Canadian Olympic speedskater Gilmore Junio received a commemorative medal on Wednesday morning in spite of the fact he didn't quite make it to the podium at the recent Sochi Games.

Junio was awarded the medal at a special ceremony at King Edward Public School in Kitchener, Ont.

“To know that what Denny and I did resonated with Canadians in a way that they would go out of their way to show their appreciation is super humbling,” said Junio, who had the unique prize placed around his neck by one of the students.

Junio, 23, captured Canadians' hearts when he stepped aside and let teammate Denny Morrison take his place in the men's 1,000-metre race. Morrison fell in the qualifying trial, but went on to win a silver medal for Canada thanks to Junio's sacrifice. Morrison also took a bronze medal in the 1,500.

“Denny Morrison, Jamie Gregg and guys like that, we’re like brothers,” Junio said in an interview on CTV News Channel. “Ultimately our goal was to win medals. So when it didn’t happen for me in the 500-metre, it was crazy not to have Denny in the race.”

Junio's selfless act earned just as much praise and attention from fans and media as Morrison's triumphs, sparking a campaign to present the Calgary athlete with a medal of his own.

A crowd-funding initiative launched by Toronto-based Jacknife Design raised $7,000 to craft Junio a unique gift from Canadians – some of that coming from the pocket change of Kind Edward elementary students.

The medal is coloured gold and silver with a Western maple burl centre, and features a silver 3D-printed leaf. Printed on the strap of the medal is the name of every Canadian whose donation helped make the medal happen.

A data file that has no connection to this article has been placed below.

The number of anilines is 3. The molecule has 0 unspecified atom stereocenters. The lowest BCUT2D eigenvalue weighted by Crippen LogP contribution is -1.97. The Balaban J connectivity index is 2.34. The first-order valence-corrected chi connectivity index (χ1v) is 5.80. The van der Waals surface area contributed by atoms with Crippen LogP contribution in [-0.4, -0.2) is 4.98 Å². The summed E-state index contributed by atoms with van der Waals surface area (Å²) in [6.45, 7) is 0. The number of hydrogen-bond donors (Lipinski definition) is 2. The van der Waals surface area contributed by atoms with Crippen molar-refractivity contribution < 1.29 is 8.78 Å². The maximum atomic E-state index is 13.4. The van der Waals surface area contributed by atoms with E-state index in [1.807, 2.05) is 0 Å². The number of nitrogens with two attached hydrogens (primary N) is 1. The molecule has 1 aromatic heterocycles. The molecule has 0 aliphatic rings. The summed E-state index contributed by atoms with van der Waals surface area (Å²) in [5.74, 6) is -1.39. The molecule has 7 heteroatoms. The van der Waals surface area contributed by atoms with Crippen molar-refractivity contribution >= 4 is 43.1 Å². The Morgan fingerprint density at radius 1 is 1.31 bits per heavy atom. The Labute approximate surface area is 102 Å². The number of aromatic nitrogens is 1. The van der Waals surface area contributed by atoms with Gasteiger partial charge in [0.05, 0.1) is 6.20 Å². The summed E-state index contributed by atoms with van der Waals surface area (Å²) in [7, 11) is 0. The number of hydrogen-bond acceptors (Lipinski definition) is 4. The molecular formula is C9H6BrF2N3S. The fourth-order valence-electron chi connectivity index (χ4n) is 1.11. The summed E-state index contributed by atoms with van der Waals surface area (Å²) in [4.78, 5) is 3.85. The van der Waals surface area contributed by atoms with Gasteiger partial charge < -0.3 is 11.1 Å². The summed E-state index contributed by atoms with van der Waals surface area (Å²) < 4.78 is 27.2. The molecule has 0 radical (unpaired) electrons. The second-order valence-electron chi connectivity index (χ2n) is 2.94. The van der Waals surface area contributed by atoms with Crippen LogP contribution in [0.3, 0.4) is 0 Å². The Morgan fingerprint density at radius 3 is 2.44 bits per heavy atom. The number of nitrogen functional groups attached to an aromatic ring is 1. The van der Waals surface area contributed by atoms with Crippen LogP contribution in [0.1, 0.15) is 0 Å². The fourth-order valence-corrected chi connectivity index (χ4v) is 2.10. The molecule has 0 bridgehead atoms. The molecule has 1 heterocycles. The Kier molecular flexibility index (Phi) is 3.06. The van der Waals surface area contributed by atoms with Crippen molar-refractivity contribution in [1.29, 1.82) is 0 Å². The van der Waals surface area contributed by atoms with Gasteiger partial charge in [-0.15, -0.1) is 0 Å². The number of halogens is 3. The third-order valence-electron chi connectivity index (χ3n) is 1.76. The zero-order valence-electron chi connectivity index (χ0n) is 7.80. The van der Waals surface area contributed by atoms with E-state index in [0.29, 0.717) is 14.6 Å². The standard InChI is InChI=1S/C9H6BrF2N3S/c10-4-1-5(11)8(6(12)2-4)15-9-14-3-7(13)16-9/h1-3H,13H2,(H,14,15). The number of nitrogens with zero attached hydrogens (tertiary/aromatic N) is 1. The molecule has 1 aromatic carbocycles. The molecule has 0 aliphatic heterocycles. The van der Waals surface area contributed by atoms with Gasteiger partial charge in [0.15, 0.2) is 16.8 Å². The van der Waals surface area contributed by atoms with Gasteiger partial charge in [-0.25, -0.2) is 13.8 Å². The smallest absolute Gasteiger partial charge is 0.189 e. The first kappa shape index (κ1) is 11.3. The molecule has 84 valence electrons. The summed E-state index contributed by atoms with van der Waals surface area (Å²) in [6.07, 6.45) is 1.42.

“A huge thank you to the people at Jacknife and all of the people that donated to the project – I think this shows what Canada is all about,” said Junio.

Following the medal presentation, Junio made an appearance at the company’s office in downtown Toronto.

"Junio's ability to put his own lifelong dream aside to give another athlete a shot, set an example for not only Canada but people all over the world," said Jacknife partner Mikey Richardson in February, when the design firm launched the project.

"The way he put the pride of the country ahead of his own personal aspirations made my head spin and left me truly inspired. We had to do something to recognize this true Canadian hero."

When asked if he had any regrets about his decision, Junio didn’t hesitate.

“Absolutely none. It’s been an amazing journey, and even if Denny didn’t win a medal, I knew he was going to put his best effort out on the ice,” he said.

“We have an amazing story now, and hopefully we can share it for the next little while.”

The process of the special medal's construction can be viewed on the crowd-funding campaign's website.